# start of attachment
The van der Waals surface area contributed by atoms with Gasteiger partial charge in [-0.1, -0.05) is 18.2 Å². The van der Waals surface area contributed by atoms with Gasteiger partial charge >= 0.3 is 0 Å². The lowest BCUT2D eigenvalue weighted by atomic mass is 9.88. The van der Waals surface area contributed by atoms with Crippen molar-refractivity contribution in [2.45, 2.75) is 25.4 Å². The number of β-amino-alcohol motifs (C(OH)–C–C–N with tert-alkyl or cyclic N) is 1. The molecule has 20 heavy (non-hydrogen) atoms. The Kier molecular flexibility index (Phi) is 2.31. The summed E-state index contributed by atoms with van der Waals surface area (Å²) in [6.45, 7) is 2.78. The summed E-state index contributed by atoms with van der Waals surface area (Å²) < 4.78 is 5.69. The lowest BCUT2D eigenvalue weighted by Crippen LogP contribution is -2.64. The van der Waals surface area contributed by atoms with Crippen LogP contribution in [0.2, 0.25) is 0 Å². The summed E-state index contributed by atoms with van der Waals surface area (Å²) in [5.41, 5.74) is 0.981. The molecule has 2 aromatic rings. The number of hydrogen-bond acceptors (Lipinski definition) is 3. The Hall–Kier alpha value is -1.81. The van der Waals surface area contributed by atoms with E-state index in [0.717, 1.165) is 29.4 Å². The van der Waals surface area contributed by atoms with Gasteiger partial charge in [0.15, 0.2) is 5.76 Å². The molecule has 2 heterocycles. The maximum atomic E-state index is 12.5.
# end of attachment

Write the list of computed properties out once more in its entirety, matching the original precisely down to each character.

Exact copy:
The van der Waals surface area contributed by atoms with Gasteiger partial charge in [-0.1, -0.05) is 18.2 Å². The van der Waals surface area contributed by atoms with Gasteiger partial charge >= 0.3 is 0 Å². The lowest BCUT2D eigenvalue weighted by atomic mass is 9.88. The van der Waals surface area contributed by atoms with Crippen molar-refractivity contribution in [2.45, 2.75) is 25.4 Å². The number of β-amino-alcohol motifs (C(OH)–C–C–N with tert-alkyl or cyclic N) is 1. The molecule has 20 heavy (non-hydrogen) atoms. The Kier molecular flexibility index (Phi) is 2.31. The summed E-state index contributed by atoms with van der Waals surface area (Å²) in [6.45, 7) is 2.78. The summed E-state index contributed by atoms with van der Waals surface area (Å²) < 4.78 is 5.69. The lowest BCUT2D eigenvalue weighted by Crippen LogP contribution is -2.64. The van der Waals surface area contributed by atoms with Crippen LogP contribution in [0.2, 0.25) is 0 Å². The summed E-state index contributed by atoms with van der Waals surface area (Å²) in [5.41, 5.74) is 0.981. The molecule has 2 aromatic rings. The number of hydrogen-bond acceptors (Lipinski definition) is 3. The Hall–Kier alpha value is -1.81. The van der Waals surface area contributed by atoms with E-state index in [0.717, 1.165) is 29.4 Å². The van der Waals surface area contributed by atoms with Gasteiger partial charge in [0.15, 0.2) is 5.76 Å². The molecule has 2 heterocycles. The maximum atomic E-state index is 12.5.